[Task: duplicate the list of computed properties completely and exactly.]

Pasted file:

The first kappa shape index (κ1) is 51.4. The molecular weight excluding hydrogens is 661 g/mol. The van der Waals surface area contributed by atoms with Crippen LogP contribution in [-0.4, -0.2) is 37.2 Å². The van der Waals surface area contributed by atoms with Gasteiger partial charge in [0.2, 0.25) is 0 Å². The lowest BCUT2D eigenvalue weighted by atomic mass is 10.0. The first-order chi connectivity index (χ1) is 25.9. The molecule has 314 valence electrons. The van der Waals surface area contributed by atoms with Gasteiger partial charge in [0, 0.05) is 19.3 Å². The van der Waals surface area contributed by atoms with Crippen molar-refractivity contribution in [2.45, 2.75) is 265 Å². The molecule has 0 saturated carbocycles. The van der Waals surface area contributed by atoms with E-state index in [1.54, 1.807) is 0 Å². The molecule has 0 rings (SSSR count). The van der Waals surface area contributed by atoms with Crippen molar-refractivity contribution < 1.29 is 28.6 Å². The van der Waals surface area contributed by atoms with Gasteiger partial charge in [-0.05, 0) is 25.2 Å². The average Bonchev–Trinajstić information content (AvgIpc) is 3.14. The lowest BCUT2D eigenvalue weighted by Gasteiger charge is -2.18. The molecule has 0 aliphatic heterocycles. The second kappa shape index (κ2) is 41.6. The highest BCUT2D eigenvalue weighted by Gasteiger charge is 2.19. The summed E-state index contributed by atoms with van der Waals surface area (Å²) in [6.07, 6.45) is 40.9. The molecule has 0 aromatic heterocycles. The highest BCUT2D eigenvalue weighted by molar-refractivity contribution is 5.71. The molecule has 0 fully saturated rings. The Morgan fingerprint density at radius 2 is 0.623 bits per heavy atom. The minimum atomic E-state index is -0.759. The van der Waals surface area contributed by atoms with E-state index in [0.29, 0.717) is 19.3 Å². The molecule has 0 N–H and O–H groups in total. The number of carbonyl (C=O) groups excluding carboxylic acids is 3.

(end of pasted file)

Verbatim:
The first kappa shape index (κ1) is 51.4. The molecular weight excluding hydrogens is 661 g/mol. The van der Waals surface area contributed by atoms with Crippen LogP contribution in [-0.4, -0.2) is 37.2 Å². The van der Waals surface area contributed by atoms with Gasteiger partial charge in [0.2, 0.25) is 0 Å². The lowest BCUT2D eigenvalue weighted by atomic mass is 10.0. The first-order chi connectivity index (χ1) is 25.9. The molecule has 314 valence electrons. The van der Waals surface area contributed by atoms with Gasteiger partial charge in [0, 0.05) is 19.3 Å². The van der Waals surface area contributed by atoms with Crippen molar-refractivity contribution in [2.45, 2.75) is 265 Å². The molecule has 0 saturated carbocycles. The van der Waals surface area contributed by atoms with E-state index in [1.54, 1.807) is 0 Å². The molecule has 0 rings (SSSR count). The van der Waals surface area contributed by atoms with Crippen molar-refractivity contribution < 1.29 is 28.6 Å². The van der Waals surface area contributed by atoms with Gasteiger partial charge in [-0.05, 0) is 25.2 Å². The average Bonchev–Trinajstić information content (AvgIpc) is 3.14. The lowest BCUT2D eigenvalue weighted by Gasteiger charge is -2.18. The molecule has 0 aliphatic heterocycles. The second kappa shape index (κ2) is 41.6. The highest BCUT2D eigenvalue weighted by Gasteiger charge is 2.19. The summed E-state index contributed by atoms with van der Waals surface area (Å²) in [6.07, 6.45) is 40.9. The molecule has 0 aromatic heterocycles. The highest BCUT2D eigenvalue weighted by molar-refractivity contribution is 5.71. The molecule has 0 fully saturated rings. The Morgan fingerprint density at radius 2 is 0.623 bits per heavy atom. The minimum atomic E-state index is -0.759. The van der Waals surface area contributed by atoms with E-state index in [0.29, 0.717) is 19.3 Å². The molecule has 0 N–H and O–H groups in total. The number of carbonyl (C=O) groups excluding carboxylic acids is 3.